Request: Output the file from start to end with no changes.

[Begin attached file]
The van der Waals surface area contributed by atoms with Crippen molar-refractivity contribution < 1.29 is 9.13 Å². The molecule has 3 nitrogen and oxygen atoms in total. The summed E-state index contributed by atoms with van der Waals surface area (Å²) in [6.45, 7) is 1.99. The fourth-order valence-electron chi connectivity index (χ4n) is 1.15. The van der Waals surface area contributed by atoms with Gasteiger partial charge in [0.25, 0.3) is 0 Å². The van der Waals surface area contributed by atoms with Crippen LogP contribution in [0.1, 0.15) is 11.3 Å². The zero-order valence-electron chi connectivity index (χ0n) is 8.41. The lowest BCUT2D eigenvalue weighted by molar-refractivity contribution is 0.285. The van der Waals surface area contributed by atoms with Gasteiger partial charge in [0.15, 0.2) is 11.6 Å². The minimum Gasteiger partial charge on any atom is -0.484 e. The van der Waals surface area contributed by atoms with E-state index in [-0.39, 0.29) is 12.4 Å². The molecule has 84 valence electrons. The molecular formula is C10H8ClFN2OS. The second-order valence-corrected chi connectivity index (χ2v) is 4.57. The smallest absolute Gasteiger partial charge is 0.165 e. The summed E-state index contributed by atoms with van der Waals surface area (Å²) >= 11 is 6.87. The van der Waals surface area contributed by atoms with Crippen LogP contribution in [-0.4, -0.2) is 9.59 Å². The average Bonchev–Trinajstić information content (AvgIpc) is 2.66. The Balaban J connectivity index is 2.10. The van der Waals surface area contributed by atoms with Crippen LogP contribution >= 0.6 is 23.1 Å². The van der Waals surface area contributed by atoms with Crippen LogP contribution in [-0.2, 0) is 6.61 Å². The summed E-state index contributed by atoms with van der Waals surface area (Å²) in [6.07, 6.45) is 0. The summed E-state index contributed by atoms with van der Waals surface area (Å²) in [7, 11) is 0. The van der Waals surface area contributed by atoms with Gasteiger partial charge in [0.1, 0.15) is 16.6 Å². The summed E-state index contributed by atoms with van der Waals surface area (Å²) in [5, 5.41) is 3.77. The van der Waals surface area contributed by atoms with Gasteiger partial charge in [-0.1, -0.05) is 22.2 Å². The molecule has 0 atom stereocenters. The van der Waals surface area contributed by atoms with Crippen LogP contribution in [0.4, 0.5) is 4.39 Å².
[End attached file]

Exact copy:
The van der Waals surface area contributed by atoms with Crippen molar-refractivity contribution < 1.29 is 9.13 Å². The molecule has 3 nitrogen and oxygen atoms in total. The summed E-state index contributed by atoms with van der Waals surface area (Å²) in [6.45, 7) is 1.99. The fourth-order valence-electron chi connectivity index (χ4n) is 1.15. The van der Waals surface area contributed by atoms with Gasteiger partial charge in [0.25, 0.3) is 0 Å². The van der Waals surface area contributed by atoms with Crippen LogP contribution in [0.1, 0.15) is 11.3 Å². The zero-order valence-electron chi connectivity index (χ0n) is 8.41. The lowest BCUT2D eigenvalue weighted by molar-refractivity contribution is 0.285. The van der Waals surface area contributed by atoms with Gasteiger partial charge in [0.15, 0.2) is 11.6 Å². The minimum Gasteiger partial charge on any atom is -0.484 e. The van der Waals surface area contributed by atoms with E-state index in [-0.39, 0.29) is 12.4 Å². The molecule has 84 valence electrons. The molecular formula is C10H8ClFN2OS. The second-order valence-corrected chi connectivity index (χ2v) is 4.57. The smallest absolute Gasteiger partial charge is 0.165 e. The summed E-state index contributed by atoms with van der Waals surface area (Å²) >= 11 is 6.87. The van der Waals surface area contributed by atoms with Crippen LogP contribution in [-0.4, -0.2) is 9.59 Å². The average Bonchev–Trinajstić information content (AvgIpc) is 2.66. The Balaban J connectivity index is 2.10. The van der Waals surface area contributed by atoms with Crippen LogP contribution >= 0.6 is 23.1 Å². The van der Waals surface area contributed by atoms with Crippen LogP contribution in [-0.2, 0) is 6.61 Å². The summed E-state index contributed by atoms with van der Waals surface area (Å²) in [6.07, 6.45) is 0. The summed E-state index contributed by atoms with van der Waals surface area (Å²) in [7, 11) is 0. The van der Waals surface area contributed by atoms with Gasteiger partial charge in [0.1, 0.15) is 16.6 Å². The summed E-state index contributed by atoms with van der Waals surface area (Å²) in [5, 5.41) is 3.77. The van der Waals surface area contributed by atoms with Gasteiger partial charge in [-0.1, -0.05) is 22.2 Å². The molecule has 0 atom stereocenters. The van der Waals surface area contributed by atoms with Crippen LogP contribution in [0.4, 0.5) is 4.39 Å².